Our Backyard Practices Can Protect Bears
Published Mar 15th, 2022 by Cheri Asa
Black bears, the smallest bear species in North America, are relatively common in the forests of Vermont. Males, ranging from 300-400 pounds, are larger than females, who weigh from 120-180 pounds. They tend to be solitary, except for the association between males and females during the spring breeding season, and then moms with their cubs, born early the following year. Black bears are normally shy and not aggressive toward humans, even mothers with cubs. But problems can develop if they get used to people, especially if they’re being fed.
Most of us have seen videos of black bear antics in backyards, on porches and even in pools, which may even tempt some of us to try to attract bears to watch in person. However, not only is that dangerous for the people involved, it’s dangerous for bears. Bears that become accustomed to being around people, especially if that involves food, are more likely to get into trouble, increasing the potential they’ll become a risk to human safety. Then there may be little recourse except to destroy the bear, since relocation is seldom successful. The Fish & Wildlife Dept has a saying: “A fed bear is a dead bear!”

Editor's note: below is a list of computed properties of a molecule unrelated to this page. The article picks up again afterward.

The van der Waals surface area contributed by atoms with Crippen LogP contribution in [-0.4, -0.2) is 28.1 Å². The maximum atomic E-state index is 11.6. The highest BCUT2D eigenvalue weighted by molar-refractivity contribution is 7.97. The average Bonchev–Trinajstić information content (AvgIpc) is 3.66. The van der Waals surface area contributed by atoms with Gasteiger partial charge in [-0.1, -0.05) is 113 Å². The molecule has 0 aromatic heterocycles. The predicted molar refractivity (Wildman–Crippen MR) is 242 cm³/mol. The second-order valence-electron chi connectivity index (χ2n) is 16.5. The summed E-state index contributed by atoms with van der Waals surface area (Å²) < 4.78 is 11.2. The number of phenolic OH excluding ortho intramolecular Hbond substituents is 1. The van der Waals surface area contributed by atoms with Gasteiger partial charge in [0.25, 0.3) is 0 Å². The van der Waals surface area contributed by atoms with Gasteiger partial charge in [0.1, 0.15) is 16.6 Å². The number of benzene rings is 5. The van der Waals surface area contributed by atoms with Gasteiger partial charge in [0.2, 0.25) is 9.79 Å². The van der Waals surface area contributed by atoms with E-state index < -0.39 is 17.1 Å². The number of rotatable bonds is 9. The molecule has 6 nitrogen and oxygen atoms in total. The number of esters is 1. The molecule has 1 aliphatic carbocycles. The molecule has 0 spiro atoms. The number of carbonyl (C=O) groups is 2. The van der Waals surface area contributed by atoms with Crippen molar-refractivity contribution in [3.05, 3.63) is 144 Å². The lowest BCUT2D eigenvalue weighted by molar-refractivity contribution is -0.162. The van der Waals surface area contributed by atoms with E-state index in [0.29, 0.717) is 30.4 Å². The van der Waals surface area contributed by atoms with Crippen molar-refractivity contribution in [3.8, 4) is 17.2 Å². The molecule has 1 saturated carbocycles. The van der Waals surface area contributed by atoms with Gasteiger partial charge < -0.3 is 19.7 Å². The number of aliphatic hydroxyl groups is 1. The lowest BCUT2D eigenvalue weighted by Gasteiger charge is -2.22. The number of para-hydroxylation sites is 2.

You may not even be aware that you’re inviting bears into your yard. Bears have a keen sense of smell and are attracted to the scent of food. As omnivores, bears have a varied diet that relies mostly on plants, such as berries, nuts and seeds, as well as buds and leaves. They also consume insects and grubs, especially those found in rotting wood. Despite this mostly plant-based diet, bears are very much attracted to sources of meat, such as found in your garbage, the drippings left on your BBQ grill, or the pet food you might leave outside for your dog or cat.
The Vermont Fish & Wildlife Department has developed guidelines for living safely with black bears. These guidelines focus on bird feeders, garbage, compost, pet food, BBQ grills, bee hives and chicken coops as common sources of food or food odors. They recommend only putting out bird feeders when there’s snow on the ground, a time when bears are likely to be in hibernation. Garbage should be stored in the garage or a shed until you take it to the transfer station or put it out for pickup that same day. Even safer is to freeze meat scraps until the day of trash removal. If using an outdoor dumpster, make sure it is bear-resistant. For composting, be sure to use plenty of “brown” material to minimize odor, and use a sturdy bin or a pile protected by electric fencing. Pets shouldn’t be fed outdoors, but if that can’t be avoided, be sure to bring any left-over food inside immediately. If you keep bees or chickens, the hives and coop should be protected with electric fencing.
If you do encounter a bear, give it a clear escape route so it can avoid you. From a safe distance, make loud noises to scare it away, such as shouting or banging pans together. Although bears tend to be most active at dawn and dusk, they may be out and about any time of day, so be aware. If you do have a bear encounter, be sure to report it to the Vermont Fish & Game Dept. You can find more information on living with bears from the Vermont Fish and Wildlife including their Black Bear Incident Report form.
More information can be found in our resources.